gorse, the literary journal launched in Dublin a year ago, has opened a month-long window for submissions for its fourth and fifth editions, which will be published this coming September and February 2016 respectively.
Categorised into essays, fiction and poetry, gorse, at first glance, might appear formulaic, but only until you look under the hood. It will never do anything less than surprise, and it will challenge and provoke and maybe even infuriate too.
Edited and published by the esteemed Susan Tomaselli, gorse features “longform narrative essays, original fiction and interviews … is an exploration of the art of words … is interested in the potential of literature, in literature where lines between fiction, memoir and history blur, in the unconventional and the under recognised.”
The commitment to the under-appreciated is perhaps the thread that ties it all together: at a time when 0.001 per cent of literature (I’m guessing) is heralded by the zeitgeisty reviewers and bought by the truckload, when positive national media reviews and the ensuing awards nominations provide the oxygen that sustains so few, when a world of infinite choice and infinite voice means marketing has never been more important, anyone giving a platform for writers whose work might be gravely under-valued deserves to be congratulated.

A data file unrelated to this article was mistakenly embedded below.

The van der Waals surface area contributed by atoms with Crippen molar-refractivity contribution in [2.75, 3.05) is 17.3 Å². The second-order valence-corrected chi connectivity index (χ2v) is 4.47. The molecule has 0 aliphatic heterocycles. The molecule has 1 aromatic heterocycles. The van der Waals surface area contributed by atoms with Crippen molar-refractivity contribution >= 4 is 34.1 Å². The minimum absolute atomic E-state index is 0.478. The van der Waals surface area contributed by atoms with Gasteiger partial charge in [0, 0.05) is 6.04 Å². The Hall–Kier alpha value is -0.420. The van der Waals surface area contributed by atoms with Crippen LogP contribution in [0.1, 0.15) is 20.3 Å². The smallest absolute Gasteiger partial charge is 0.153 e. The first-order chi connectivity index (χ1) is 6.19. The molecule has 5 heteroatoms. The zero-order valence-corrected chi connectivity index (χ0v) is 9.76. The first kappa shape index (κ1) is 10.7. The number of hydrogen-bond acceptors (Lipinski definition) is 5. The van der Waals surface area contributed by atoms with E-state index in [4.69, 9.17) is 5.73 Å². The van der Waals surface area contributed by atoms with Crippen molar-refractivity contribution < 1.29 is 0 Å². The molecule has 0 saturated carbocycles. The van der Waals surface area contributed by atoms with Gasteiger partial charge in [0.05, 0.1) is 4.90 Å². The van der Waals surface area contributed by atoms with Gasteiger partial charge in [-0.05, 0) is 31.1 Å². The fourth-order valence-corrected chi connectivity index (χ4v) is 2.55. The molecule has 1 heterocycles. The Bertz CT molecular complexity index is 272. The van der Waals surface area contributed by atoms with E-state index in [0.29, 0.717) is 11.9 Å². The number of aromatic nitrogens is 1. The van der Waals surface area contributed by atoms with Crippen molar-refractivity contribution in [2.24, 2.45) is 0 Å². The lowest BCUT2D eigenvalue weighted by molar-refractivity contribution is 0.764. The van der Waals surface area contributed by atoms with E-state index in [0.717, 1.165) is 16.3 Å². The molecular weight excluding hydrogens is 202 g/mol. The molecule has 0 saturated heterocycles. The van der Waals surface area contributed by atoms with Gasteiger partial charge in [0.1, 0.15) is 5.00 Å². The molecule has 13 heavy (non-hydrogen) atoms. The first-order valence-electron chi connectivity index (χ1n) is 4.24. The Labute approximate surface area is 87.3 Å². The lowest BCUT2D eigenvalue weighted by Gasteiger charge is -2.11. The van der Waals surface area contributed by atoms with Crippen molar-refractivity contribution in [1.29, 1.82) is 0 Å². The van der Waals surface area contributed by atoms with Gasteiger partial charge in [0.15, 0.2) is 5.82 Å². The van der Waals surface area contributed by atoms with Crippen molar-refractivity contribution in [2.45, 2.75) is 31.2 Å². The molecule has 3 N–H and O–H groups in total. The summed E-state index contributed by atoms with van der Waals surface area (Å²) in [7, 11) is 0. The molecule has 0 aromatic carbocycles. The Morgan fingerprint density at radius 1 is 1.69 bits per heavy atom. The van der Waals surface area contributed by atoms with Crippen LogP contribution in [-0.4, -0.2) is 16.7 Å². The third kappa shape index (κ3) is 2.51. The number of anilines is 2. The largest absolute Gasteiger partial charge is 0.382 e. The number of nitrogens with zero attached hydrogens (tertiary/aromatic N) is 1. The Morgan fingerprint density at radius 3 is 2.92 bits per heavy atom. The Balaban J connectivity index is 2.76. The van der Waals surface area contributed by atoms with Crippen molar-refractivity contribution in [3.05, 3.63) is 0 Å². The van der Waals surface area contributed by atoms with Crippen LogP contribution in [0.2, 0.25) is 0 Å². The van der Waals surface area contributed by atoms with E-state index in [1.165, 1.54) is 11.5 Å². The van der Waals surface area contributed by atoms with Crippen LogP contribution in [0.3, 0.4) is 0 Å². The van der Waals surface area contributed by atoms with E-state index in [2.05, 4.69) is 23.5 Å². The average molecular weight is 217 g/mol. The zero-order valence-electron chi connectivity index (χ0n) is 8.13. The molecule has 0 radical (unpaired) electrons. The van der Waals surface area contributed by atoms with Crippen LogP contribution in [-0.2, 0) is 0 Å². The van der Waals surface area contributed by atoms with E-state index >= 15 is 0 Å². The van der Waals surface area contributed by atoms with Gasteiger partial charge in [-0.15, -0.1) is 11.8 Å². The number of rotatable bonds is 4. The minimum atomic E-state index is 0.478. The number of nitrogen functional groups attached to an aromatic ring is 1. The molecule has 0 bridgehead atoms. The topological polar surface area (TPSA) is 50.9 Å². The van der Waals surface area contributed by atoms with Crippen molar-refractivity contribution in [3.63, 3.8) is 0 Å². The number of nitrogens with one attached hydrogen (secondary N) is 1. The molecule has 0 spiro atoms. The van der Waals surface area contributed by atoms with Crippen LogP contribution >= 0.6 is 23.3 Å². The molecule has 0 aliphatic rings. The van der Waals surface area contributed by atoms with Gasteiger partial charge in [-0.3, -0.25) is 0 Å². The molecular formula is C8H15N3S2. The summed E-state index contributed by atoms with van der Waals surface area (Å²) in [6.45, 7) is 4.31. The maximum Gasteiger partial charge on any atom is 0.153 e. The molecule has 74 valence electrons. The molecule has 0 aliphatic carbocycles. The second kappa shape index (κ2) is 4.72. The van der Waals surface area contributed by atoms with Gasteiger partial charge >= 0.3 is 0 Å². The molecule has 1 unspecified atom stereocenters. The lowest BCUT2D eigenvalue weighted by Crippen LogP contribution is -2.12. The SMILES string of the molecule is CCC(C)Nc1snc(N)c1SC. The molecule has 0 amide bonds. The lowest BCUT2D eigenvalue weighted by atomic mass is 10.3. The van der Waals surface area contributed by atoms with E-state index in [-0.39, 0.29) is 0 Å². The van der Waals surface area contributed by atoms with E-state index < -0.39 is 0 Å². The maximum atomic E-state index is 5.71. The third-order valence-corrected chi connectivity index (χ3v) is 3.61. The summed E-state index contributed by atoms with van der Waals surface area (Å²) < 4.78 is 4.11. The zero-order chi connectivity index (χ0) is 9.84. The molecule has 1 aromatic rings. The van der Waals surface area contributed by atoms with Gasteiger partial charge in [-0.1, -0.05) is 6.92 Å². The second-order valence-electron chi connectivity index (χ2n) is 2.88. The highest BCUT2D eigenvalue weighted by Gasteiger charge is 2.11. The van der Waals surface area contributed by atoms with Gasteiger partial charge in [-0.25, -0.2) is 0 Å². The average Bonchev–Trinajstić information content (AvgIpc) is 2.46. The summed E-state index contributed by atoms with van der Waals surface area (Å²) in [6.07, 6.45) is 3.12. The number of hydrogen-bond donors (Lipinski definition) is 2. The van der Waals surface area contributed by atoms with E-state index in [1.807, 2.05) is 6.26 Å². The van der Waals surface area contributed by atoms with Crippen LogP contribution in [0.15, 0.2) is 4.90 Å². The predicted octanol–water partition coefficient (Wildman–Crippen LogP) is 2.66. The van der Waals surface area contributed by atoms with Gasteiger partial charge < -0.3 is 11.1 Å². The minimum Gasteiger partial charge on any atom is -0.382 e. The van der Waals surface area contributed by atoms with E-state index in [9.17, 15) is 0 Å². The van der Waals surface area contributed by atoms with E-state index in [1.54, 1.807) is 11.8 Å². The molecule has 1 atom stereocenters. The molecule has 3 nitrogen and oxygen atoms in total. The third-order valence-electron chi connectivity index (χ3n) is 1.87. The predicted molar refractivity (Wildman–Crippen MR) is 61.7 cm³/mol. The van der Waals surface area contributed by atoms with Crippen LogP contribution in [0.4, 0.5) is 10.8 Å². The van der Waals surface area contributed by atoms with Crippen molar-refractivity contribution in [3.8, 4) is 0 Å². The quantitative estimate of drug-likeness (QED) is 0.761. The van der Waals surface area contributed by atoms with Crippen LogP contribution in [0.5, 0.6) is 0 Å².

Publications such as gorse and their ilk will sometimes be too esoteric even for ardent readers – gorse is no piece of glossy fluff, as evidenced by this footnote on experimental writing – but in giving a platform to those who dare to think about the world differently, it fills a vital role.
But enough of that waffle.
The most important thing, if I’ve managed to hold your attention to here, is that gorse will remain open for submissions (experimental or otherwise) only until Friday, February 20th next. You can find all the necessary information on its submission page here.